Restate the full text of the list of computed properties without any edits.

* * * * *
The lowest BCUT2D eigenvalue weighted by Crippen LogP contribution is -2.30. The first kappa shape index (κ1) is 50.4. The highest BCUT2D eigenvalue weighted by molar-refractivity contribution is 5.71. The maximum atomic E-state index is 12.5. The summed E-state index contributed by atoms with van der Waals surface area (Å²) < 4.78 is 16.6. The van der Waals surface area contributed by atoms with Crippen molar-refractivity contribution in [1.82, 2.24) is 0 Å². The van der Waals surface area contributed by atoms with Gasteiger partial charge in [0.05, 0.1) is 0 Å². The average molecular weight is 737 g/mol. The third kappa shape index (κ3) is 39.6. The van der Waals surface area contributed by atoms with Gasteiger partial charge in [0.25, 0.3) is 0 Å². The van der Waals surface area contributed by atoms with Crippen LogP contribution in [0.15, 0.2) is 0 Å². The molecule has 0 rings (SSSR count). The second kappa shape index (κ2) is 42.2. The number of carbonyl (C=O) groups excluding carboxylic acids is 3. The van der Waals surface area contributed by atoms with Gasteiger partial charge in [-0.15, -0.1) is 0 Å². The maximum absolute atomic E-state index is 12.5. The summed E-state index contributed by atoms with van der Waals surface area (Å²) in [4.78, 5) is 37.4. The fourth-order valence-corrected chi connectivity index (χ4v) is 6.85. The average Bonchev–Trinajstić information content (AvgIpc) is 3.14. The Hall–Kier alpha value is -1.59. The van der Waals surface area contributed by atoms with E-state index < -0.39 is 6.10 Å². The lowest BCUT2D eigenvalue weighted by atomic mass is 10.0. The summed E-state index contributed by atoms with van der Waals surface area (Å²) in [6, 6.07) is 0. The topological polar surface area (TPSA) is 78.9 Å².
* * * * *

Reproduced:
The lowest BCUT2D eigenvalue weighted by Crippen LogP contribution is -2.30. The first kappa shape index (κ1) is 50.4. The highest BCUT2D eigenvalue weighted by molar-refractivity contribution is 5.71. The maximum atomic E-state index is 12.5. The summed E-state index contributed by atoms with van der Waals surface area (Å²) < 4.78 is 16.6. The van der Waals surface area contributed by atoms with Crippen molar-refractivity contribution in [1.82, 2.24) is 0 Å². The van der Waals surface area contributed by atoms with Gasteiger partial charge in [0.05, 0.1) is 0 Å². The average molecular weight is 737 g/mol. The third kappa shape index (κ3) is 39.6. The van der Waals surface area contributed by atoms with Gasteiger partial charge in [0.25, 0.3) is 0 Å². The van der Waals surface area contributed by atoms with Crippen LogP contribution in [0.15, 0.2) is 0 Å². The molecule has 0 rings (SSSR count). The second kappa shape index (κ2) is 42.2. The number of carbonyl (C=O) groups excluding carboxylic acids is 3. The van der Waals surface area contributed by atoms with Gasteiger partial charge in [-0.15, -0.1) is 0 Å². The maximum absolute atomic E-state index is 12.5. The summed E-state index contributed by atoms with van der Waals surface area (Å²) in [4.78, 5) is 37.4. The fourth-order valence-corrected chi connectivity index (χ4v) is 6.85. The average Bonchev–Trinajstić information content (AvgIpc) is 3.14. The Hall–Kier alpha value is -1.59. The van der Waals surface area contributed by atoms with E-state index < -0.39 is 6.10 Å². The lowest BCUT2D eigenvalue weighted by atomic mass is 10.0. The summed E-state index contributed by atoms with van der Waals surface area (Å²) in [6, 6.07) is 0. The topological polar surface area (TPSA) is 78.9 Å².